Eliminating stigma surrounding addiction is an urgent priority to help individuals with substance use disorders (SUDs) access treatment and feel supported in their journey to recovery. At the same time, stigma of substance use behaviors is a social tool to protect health. For example, the stigmatization of behaviors including impaired driving and smoking tobacco in public has contributed to declines in use, major public health achievements. Repeated use of addictive substances is unhealthy and contributes to the development of SUDs. Those behaviors can and should be stigmatized, but stigma must not carry over to individuals suffering from SUDs. How can stigma be used while promoting and celebrating recovery? The public discussion of addiction must be reshaped beyond the dichotomy of stigma as good or bad.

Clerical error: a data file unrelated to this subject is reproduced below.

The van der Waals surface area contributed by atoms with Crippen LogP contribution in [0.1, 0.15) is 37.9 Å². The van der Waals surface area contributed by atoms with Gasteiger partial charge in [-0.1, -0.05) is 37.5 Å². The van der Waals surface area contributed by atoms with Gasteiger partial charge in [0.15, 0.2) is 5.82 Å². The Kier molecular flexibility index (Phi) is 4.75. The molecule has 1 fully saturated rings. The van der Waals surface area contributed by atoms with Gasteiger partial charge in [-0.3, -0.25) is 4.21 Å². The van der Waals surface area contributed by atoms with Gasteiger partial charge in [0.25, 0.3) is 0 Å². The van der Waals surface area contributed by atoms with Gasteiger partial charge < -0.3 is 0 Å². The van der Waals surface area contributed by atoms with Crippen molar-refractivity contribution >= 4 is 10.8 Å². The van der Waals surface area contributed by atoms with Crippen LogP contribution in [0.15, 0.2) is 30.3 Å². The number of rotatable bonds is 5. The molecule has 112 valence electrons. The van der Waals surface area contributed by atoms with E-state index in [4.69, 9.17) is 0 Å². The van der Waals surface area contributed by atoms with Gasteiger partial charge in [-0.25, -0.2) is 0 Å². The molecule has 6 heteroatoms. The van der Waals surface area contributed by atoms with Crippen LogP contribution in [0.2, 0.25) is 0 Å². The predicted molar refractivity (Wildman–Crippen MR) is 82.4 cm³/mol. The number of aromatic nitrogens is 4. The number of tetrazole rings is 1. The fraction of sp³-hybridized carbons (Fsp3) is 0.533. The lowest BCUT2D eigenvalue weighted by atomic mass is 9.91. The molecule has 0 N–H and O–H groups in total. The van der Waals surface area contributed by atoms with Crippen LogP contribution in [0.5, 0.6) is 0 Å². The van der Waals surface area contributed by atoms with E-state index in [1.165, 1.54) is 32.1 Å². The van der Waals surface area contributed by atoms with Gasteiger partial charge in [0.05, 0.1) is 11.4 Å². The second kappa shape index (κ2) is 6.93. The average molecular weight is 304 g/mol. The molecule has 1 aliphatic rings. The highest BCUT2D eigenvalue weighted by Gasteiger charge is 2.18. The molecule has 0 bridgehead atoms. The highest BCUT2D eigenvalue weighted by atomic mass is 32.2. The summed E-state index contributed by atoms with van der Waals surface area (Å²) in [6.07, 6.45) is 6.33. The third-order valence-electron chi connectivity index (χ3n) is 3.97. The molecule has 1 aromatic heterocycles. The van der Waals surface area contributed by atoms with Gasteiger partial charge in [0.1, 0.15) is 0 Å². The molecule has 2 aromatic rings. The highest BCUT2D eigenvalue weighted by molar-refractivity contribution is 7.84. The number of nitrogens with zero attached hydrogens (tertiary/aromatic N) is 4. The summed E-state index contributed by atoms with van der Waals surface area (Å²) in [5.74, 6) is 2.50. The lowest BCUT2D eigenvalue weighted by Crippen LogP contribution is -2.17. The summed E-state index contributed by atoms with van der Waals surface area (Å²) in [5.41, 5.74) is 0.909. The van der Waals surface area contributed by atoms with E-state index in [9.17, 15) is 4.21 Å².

This session will explore refashioning public messaging about addiction to discourage addictive behavior while preserving the dignity of addicted people and encourage prevention, treatment, and recovery. This includes a compassionate approach to the pain and self-destruction caused by addiction; recognition of SUD as a brain disease; respect for the addicted individuals whether or not they are using or in a state of recovery. There must not be stigma with obtaining treatment and recovery — a state of abstinence, wellness, and citizenship — which must be celebrated. Reducing stigma importantly allows people in recovery to be frontline leaders in creating recovery-ready communities. Family-based, organization-based, and community-based contingencies for individuals with SUDs can create opportunities to force individuals to enter treatment and find paths to recovery.